These hormones and chemicals have a strong effect on your mood, behavior, and the way you think. As these hormones become imbalanced, patients develop depression and anxiety. Thus, patients with high pain levels, across all sorts of diseases, are at a higher risk for developing depression and anxiety.

With depression and anxiety, the pain worsens. This is because having depression reduces a person’s mental abilities to deal with pain. Essentially, people who have depression and anxiety feel their pain more intensely compared to people who are not depressed. Pain, often times, is very mental and in patients with depression, its effect is amplified. Additionally, symptoms associated with depression (such as stress, poor sleep, anxiety) all increase pain levels.

Other than the profound connection between pain and depression, another connection between arthritis and depression is the presence of inflammation. One study found that a marker of inflammation, known as C-reactive protein, is associated with depression. In fact, people with depression have CRP levels that were significantly higher compared to the rest of the population that did not demonstrate depressive symptoms. More and more studies are starting to recognize depression as a byproduct of chronic inflammation.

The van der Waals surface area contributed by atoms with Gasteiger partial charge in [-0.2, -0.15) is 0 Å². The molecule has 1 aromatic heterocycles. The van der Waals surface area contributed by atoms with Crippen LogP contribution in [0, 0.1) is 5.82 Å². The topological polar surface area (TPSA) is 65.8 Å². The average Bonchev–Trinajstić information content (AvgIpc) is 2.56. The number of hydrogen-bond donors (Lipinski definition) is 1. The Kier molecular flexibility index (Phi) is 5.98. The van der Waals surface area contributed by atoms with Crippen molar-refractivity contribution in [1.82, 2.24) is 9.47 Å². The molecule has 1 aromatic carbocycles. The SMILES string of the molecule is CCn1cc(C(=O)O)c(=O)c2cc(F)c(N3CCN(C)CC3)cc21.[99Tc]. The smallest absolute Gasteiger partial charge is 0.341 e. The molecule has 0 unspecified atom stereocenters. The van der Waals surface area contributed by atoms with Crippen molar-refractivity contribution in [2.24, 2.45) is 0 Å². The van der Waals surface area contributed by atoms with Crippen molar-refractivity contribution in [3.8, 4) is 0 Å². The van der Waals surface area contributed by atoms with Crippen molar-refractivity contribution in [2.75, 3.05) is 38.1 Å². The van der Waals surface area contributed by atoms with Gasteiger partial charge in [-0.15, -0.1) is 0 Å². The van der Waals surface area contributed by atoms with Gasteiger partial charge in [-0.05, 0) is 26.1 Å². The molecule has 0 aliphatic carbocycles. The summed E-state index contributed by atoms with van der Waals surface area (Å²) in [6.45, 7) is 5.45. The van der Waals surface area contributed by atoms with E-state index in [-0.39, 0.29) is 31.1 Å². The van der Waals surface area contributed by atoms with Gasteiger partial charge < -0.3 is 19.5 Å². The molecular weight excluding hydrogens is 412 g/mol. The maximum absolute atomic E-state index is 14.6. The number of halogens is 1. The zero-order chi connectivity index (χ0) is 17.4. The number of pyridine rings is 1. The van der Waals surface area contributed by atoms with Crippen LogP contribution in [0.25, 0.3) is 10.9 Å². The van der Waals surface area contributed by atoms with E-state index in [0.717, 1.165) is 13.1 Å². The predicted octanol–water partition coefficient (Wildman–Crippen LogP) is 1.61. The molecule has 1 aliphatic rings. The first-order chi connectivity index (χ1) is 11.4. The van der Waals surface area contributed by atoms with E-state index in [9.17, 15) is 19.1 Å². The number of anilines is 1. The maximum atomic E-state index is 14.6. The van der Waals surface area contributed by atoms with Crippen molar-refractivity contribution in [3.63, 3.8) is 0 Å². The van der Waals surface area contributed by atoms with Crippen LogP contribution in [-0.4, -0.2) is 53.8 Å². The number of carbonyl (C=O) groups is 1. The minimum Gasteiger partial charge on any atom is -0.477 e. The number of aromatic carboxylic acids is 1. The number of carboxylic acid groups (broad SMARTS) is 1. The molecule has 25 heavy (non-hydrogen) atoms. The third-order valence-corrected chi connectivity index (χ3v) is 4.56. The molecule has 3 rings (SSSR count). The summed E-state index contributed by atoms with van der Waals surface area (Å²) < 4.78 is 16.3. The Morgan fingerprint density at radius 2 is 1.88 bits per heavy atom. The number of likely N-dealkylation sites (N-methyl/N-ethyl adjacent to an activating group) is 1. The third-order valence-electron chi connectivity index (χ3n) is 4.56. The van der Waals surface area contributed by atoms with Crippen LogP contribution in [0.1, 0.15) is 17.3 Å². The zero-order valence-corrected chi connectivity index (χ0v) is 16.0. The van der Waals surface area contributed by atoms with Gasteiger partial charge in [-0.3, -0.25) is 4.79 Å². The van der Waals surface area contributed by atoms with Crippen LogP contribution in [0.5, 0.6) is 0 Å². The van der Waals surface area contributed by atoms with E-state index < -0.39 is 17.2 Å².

Finally, another connection between arthritis and depression is the change in lifestyle that accompanies patients that develop arthritis. As arthritis is painful in the joints and exhausting in general, you are less likely to get out and participate in activities that you previously enjoyed, such as going out for dinner with friends, going for a hike, and participating in sports. Thus, arthritis can lead to a sense of social isolation, which leads to the development of depression. Additionally, people with arthritis have trouble with physical activity, and one of the major tenets of having good mental health is to exercise and be physically active. Thus, a lack of physical activity can trigger depression.


While scientists are not entirely sure exactly what causes high rates of depression in patients with arthritis, they postulate that pain levels, inflammation, and lifestyle changes likely play an important role. It is vital to monitor yourself for signs of depression and anxiety as they can be treated with medication, just like any disease with physical symptoms. If you find yourself feeling depressed or anxious, seek help from a medical practitioner.

  • Frank, ROBERT G., et al. "Depression in rheumatoid arthritis." J Rheumatol 15.6 (1988): 920-5.
  • Dickens, Chris, et al. "Depression in rheumatoid arthritis: a systematic review of the literature with meta-analysis." Psychosomatic medicine 64.1 (2002): 52-60.
  • Brown, Gregory K., Perry M. Nicassio, and Kenneth A. Wallston. "Pain coping strategies and depression in rheumatoid arthritis." Journal of consulting and clinical psychology 57.5 (1989): 652.
  • Photo courtesy of SteadyHealth

Your thoughts on this

User avatar Guest